Format

Send to

Choose Destination

Nonsyndromic Hearing Loss and Deafness, DFNB1.

Authors

Smith RJH1, Jones MKN1.

Source

GeneReviews® [Internet]. Seattle (WA): University of Washington, Seattle; 1993-2019.
1998 Sep 28 [updated 2016 Aug 18].

Author information

1
Department of Otolaryngology, University of Iowa Hospitals and Clinics, Iowa City, Iowa

Excerpt

CLINICAL CHARACTERISTICS:

Nonsyndromic hearing loss and deafness (DFNB1) is characterized by congenital non-progressive mild-to-profound sensorineural hearing impairment. No other associated medical findings are present.

DIAGNOSIS/TESTING:

Diagnosis of DFNB1 depends on molecular genetic testing to identify biallelic pathogenic variants in GJB2 (sequence variants as well as variants in upstream cis-regulatory elements that alter expression of the gap junction beta-2 protein [connexin 26]).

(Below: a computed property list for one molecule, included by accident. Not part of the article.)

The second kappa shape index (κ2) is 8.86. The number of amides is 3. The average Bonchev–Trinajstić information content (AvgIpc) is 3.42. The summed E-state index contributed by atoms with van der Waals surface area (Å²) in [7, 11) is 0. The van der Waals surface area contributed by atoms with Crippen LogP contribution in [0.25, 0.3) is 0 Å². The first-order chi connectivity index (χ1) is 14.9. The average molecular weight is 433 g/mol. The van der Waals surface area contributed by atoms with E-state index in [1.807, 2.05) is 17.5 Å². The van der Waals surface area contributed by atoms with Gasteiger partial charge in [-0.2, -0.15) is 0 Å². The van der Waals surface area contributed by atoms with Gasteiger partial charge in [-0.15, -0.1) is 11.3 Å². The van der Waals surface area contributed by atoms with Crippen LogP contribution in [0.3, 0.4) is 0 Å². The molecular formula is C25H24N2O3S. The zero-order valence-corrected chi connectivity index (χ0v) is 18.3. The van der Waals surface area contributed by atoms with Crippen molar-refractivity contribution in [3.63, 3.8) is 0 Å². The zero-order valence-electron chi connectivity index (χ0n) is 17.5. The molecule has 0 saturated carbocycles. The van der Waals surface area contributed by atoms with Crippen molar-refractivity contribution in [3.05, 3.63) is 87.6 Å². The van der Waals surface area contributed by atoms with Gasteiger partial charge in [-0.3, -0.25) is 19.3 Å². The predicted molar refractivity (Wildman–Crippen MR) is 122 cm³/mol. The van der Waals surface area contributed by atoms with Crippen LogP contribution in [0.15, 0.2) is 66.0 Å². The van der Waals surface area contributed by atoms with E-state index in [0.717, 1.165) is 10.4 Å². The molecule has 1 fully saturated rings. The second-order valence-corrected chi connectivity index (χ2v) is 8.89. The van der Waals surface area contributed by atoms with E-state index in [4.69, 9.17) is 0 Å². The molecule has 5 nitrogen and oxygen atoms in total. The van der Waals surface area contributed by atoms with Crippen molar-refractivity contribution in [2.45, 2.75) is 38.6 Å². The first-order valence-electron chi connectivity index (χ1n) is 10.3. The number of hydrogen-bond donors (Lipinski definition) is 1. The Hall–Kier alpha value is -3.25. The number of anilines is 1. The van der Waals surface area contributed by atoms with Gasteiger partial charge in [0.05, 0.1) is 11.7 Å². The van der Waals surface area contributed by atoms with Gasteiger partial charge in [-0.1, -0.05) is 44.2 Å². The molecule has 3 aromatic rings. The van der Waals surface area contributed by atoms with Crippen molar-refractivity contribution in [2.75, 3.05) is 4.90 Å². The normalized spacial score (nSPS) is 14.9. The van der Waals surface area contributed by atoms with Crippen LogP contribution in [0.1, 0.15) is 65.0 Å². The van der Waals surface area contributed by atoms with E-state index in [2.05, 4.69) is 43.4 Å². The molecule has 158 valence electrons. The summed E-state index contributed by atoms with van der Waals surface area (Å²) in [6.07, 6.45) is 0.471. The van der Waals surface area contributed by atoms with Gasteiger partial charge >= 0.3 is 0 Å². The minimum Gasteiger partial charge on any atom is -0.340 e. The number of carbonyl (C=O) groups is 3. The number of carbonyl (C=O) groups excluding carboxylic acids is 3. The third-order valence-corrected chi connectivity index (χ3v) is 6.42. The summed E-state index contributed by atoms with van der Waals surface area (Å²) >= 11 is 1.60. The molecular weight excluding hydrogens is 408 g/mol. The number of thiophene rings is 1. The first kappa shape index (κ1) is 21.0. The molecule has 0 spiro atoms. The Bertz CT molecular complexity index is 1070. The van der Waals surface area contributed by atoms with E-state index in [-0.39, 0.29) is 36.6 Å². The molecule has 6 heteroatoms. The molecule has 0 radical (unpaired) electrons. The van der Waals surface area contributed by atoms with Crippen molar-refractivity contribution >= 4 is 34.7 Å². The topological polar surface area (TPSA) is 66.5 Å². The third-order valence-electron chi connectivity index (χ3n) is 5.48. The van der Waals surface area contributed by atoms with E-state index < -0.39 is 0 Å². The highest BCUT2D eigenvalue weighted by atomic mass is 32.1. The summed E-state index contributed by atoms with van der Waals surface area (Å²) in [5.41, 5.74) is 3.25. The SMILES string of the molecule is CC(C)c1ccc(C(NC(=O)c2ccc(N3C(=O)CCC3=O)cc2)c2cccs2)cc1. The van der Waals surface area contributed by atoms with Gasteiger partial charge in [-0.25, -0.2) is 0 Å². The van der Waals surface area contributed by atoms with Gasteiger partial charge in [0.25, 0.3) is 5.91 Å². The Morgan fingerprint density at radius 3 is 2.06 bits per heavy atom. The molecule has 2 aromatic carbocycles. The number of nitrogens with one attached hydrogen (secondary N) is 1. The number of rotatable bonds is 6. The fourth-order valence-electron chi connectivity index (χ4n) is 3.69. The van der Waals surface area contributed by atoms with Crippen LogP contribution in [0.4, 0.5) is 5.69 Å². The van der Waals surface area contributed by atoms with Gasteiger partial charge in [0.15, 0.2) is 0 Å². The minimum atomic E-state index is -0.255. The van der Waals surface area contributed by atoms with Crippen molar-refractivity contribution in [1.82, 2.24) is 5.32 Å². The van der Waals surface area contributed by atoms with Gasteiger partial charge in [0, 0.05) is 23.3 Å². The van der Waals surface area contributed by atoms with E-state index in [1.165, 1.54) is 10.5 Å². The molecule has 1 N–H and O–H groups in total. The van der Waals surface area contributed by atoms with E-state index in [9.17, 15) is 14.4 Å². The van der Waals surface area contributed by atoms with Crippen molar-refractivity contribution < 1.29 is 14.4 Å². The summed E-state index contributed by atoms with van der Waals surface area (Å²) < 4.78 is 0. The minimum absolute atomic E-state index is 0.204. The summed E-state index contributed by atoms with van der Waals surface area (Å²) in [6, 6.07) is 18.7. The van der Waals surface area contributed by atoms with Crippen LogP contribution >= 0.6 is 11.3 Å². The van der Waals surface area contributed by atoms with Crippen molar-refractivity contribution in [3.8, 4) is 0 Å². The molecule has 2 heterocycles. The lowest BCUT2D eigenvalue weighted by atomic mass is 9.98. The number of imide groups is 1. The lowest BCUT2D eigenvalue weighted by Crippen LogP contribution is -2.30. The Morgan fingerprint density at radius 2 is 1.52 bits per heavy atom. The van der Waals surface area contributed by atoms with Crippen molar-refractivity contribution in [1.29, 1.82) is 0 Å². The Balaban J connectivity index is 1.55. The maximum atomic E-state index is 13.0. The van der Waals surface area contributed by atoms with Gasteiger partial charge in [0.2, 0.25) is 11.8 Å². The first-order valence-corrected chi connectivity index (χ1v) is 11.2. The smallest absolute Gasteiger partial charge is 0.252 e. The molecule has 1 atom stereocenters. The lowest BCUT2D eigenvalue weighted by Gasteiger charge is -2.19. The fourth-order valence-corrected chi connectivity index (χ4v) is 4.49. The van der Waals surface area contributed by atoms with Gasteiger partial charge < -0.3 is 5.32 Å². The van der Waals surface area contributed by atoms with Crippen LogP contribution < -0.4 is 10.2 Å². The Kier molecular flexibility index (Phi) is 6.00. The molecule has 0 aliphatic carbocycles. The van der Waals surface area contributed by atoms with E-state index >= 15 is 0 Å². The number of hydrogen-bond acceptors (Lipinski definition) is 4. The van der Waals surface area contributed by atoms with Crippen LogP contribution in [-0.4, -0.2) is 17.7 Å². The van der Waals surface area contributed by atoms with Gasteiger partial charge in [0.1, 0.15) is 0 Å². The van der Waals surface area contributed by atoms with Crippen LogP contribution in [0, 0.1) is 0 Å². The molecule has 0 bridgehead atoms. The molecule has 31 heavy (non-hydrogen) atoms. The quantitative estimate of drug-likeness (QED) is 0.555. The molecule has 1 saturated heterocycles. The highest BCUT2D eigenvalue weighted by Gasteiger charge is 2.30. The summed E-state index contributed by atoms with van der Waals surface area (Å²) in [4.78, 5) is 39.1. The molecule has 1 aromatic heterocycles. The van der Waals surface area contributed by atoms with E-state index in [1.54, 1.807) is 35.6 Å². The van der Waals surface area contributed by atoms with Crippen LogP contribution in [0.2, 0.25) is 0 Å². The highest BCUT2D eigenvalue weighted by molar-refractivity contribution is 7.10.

MANAGEMENT:

Treatment of manifestations: Hearing aids; enrollment in appropriate educational programs; consideration of cochlear implantation for individuals with profound deafness. Surveillance: Surveillance includes annual examinations and repeat audiometry to confirm stability of hearing loss. Evaluation of relatives at risk: If both pathogenic variants have been identified in an affected family member, molecular genetic testing can be used to clarify the genetic status of an at-risk relative in childhood so that appropriate early support and management can be provided.

GENETIC COUNSELING:

DFNB1 is inherited in an autosomal recessive manner. In each pregnancy, the parents of a proband have a 25% chance of having a deaf child, a 50% chance of having a hearing child who is a carrier, and a 25% chance of having a hearing child who is not a carrier. When the GJB2 pathogenic variants causing DFNB1 are detected in an affected family member, carrier testing for at-risk relatives, prenatal testing for pregnancies at increased risk, and preimplantation genetic diagnosis are possible.

Copyright © 1993-2019, University of Washington, Seattle. GeneReviews is a registered trademark of the University of Washington, Seattle. All rights reserved.

Supplemental Content

Support Center